An employer recently asked whether it would be helpful for them to record a sensitive employee termination meeting and, more broadly, whether this is a recommended practice for routine terminations. In this particular case, the logistics of having a second person attend as a witness were tricky, and the employer was also looking to be more efficient by having only one person conduct the meeting.

In remote work environments, it’s easy to secretly record meetings. In most cases, however, there is more to lose than gain by recording a meeting without the other person’s consent. Obtaining consent is of course always an option, but that usually changes the tone and content of any meeting, making the recording a less useful exercise.

Employers may wish to record a termination meeting to have a record of what was or wasn’t said in case things go off the rails. However, termination meetings rarely go awry when run by experienced HR professionals – it’s usually the untrained managers who muddy the waters inadvertently. Disputes with departed employees arise because of other reasons, but not typically because of something that was said or not said at a termination meeting by an experienced HR professional.

Tips for running the dreaded termination meeting

A well-planned and effective termination meeting (in-person or remote) can be done solo. Sticking to tight talking points set out in advance is key. So is a plain language termination letter clearly setting out the employee’s entitlements on termination, along with any offer above and beyond the statutory minimums (i.e. clearly set out the ‘package’). HR’s scripted talking points then become part of the employee’s file, tweaked as necessary to reflect any deviations from the script, and then you have an accurate record of the termination meeting. Minor deviations from the script are fine and inevitable because we are not robots and most employers care about how a departing employee feels.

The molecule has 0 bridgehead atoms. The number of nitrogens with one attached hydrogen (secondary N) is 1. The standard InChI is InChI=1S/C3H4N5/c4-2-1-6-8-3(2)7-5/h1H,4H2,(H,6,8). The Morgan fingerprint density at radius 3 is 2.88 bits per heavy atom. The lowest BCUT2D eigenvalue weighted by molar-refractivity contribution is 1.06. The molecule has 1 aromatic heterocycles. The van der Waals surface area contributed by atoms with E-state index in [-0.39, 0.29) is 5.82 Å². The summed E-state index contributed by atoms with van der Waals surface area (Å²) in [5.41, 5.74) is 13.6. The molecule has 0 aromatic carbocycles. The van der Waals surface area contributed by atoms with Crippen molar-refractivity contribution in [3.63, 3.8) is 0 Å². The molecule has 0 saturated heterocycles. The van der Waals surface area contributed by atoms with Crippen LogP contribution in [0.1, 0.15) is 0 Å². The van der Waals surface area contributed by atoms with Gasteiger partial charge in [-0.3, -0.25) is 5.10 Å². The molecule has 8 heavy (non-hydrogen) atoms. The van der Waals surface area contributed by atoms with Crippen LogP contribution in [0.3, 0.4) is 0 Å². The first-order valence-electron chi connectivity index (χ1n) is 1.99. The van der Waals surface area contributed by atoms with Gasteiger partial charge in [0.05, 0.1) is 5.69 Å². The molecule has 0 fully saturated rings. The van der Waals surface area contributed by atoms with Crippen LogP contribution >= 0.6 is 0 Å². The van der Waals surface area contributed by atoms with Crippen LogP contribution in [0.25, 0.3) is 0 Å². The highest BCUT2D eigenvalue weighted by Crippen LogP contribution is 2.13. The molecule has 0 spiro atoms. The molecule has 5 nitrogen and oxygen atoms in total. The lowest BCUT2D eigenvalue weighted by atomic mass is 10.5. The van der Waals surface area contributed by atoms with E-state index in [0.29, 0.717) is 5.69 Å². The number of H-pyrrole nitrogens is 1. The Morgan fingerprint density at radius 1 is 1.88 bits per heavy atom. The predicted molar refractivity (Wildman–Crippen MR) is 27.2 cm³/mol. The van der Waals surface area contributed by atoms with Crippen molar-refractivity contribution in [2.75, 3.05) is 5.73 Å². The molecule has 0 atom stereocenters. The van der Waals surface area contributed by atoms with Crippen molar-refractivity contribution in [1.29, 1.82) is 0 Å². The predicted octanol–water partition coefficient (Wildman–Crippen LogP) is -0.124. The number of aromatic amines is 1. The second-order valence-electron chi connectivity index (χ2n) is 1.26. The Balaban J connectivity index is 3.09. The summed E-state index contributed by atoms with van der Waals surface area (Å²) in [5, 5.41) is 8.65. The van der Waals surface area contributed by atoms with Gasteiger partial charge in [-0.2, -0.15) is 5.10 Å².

Still looking to record?

If you’re not convinced and are still considering recording a meeting, here’s the law on employer recordings in the workplace: it is legal for an employer to record an employee conversation at work, so long as there is an employer representative present. The content collected will be governed by applicable privacy legislation.

There may be unique situations where an employer recording or transcript of a meeting is reasonable and necessary. Having employees confirm in writing (by way of contract or policy) that they understand that they have no expectation of privacy at work will assist in these cases if the information recorded actually needs to be relied upon.

The recent exercise of reviewing electronic monitoring practices and rolling them out prompted many Ontario employers to i) review where this ‘no expectation of privacy’ language exists in their documents and, if it does not, ii) include it in their Electronic Monitoring Policy or elsewhere.